November 10, 2009 at 1:21 PM HST - Updated June 21 at 5:21 AM
Things you need:
Cut a piece of waxed paper large enough to cover the comb. Wrap the waxed paper around the teeth of the comb. Place the teeth side of the comb against your lips and hum a tune! This may take some practice, but keep trying. The waxed paper will vibrate, making a kazoo sound and will cause your lips to tingle.
Flatten two to three centimeters of one end of the straw, creasing the sides. Cut the ends of the straw into a triangle shape about one centimeter long. Put the triangle end of the straw in your mouth and press your lips gently down just where the triangle ends and blow. This might take some practice, but once you get it, you’re playing the straw oboe! Try cutting pieces of the straw off while you’re blowing. What happens to the sound?
How does it work?
Sound is caused by vibrations in the air. When these vibrations in the air reach your ears, your brain interprets them as noise. What’s causing your kazoo to vibrate? Touch your fingers gently on your throat and hum. Do you feel your throat vibrating? The vibrations are coming from the vocal cords in your throat. The air from your lungs flowing over your vocal cords causes them to vibrate. This causes the air in your throat and mouth to vibrate. These vibrations are transferred to the waxed paper on the comb. Because the waxed paper is loose and flexible, it distorts the vibrations from your mouth, making the sound of the kazoo different.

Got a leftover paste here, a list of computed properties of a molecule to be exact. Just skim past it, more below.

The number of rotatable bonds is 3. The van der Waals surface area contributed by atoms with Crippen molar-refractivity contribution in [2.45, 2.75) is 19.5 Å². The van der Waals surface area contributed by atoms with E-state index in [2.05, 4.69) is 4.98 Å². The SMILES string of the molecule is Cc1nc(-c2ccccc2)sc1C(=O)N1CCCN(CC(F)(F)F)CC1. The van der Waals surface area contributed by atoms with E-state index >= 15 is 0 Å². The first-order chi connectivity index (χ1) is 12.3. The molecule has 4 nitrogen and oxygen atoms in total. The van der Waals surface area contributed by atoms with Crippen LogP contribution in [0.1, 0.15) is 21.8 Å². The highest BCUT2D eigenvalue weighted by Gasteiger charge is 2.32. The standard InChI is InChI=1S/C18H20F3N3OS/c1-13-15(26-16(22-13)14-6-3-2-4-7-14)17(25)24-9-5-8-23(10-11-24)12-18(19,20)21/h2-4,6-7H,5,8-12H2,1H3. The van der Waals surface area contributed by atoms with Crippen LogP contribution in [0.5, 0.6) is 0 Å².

The two triangular pieces move up and down very rapidly, much like the reed in a woodwind instrument, like an oboe or saxophone. As you’re blowing, the air between the two triangles is moving very fast. For the air to speed up, it has to move from a high pressure area to a low pressure area. So the pressure between the triangles must be lower than in your mouth. This means that the high pressure air outside the triangles will push them together, closing them off. When the triangles close, the air can’t flow through, so the pressure inside the triangles increases, allowing them to open again. This cycle happens over and over, very rapidly, pushing tiny puffs of air out of the straw at about 50-100 times a second. This vibrates the rest of the air which you hear as sound.
As the sound flows through the straw, it travels up and down the straw, reflecting off both ends. That is why the pitch of the sound changes as the length of the straw changes. The shorter the straw is, the shorter the wavelength and the higher the pitch.